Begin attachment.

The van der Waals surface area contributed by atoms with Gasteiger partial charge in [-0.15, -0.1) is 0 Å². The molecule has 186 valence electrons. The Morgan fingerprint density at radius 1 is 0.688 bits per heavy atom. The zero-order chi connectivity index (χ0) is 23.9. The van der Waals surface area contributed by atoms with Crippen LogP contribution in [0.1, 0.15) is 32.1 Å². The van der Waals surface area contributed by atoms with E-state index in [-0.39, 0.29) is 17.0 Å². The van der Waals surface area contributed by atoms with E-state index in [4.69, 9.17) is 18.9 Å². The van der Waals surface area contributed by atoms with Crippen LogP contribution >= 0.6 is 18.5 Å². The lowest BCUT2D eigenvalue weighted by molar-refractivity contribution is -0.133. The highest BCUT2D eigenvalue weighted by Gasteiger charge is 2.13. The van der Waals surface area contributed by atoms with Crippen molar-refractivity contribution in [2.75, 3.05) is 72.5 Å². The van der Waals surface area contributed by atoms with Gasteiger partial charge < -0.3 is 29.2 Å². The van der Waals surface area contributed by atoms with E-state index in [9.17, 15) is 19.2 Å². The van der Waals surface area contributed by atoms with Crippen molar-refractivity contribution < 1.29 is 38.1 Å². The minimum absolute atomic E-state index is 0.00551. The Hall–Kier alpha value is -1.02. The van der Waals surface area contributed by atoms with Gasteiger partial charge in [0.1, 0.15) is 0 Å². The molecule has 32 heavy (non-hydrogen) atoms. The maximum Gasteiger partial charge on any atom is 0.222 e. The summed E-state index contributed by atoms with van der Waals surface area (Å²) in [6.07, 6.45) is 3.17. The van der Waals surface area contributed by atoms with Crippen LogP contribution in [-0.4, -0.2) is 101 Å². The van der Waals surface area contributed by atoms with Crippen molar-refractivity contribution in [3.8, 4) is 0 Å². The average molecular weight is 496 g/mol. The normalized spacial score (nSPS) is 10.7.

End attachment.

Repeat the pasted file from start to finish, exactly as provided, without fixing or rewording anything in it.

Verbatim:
The van der Waals surface area contributed by atoms with Gasteiger partial charge in [-0.15, -0.1) is 0 Å². The molecule has 186 valence electrons. The Morgan fingerprint density at radius 1 is 0.688 bits per heavy atom. The zero-order chi connectivity index (χ0) is 23.9. The van der Waals surface area contributed by atoms with Crippen LogP contribution in [0.1, 0.15) is 32.1 Å². The van der Waals surface area contributed by atoms with E-state index in [-0.39, 0.29) is 17.0 Å². The van der Waals surface area contributed by atoms with E-state index in [4.69, 9.17) is 18.9 Å². The van der Waals surface area contributed by atoms with Crippen LogP contribution >= 0.6 is 18.5 Å². The lowest BCUT2D eigenvalue weighted by molar-refractivity contribution is -0.133. The highest BCUT2D eigenvalue weighted by Gasteiger charge is 2.13. The van der Waals surface area contributed by atoms with Crippen molar-refractivity contribution in [2.75, 3.05) is 72.5 Å². The van der Waals surface area contributed by atoms with Gasteiger partial charge < -0.3 is 29.2 Å². The van der Waals surface area contributed by atoms with E-state index in [9.17, 15) is 19.2 Å². The van der Waals surface area contributed by atoms with Crippen molar-refractivity contribution < 1.29 is 38.1 Å². The minimum absolute atomic E-state index is 0.00551. The Hall–Kier alpha value is -1.02. The van der Waals surface area contributed by atoms with Gasteiger partial charge in [0.1, 0.15) is 0 Å². The molecule has 32 heavy (non-hydrogen) atoms. The maximum Gasteiger partial charge on any atom is 0.222 e. The summed E-state index contributed by atoms with van der Waals surface area (Å²) in [6.07, 6.45) is 3.17. The van der Waals surface area contributed by atoms with Crippen LogP contribution in [-0.4, -0.2) is 101 Å². The van der Waals surface area contributed by atoms with Crippen molar-refractivity contribution in [3.8, 4) is 0 Å². The average molecular weight is 496 g/mol. The normalized spacial score (nSPS) is 10.7.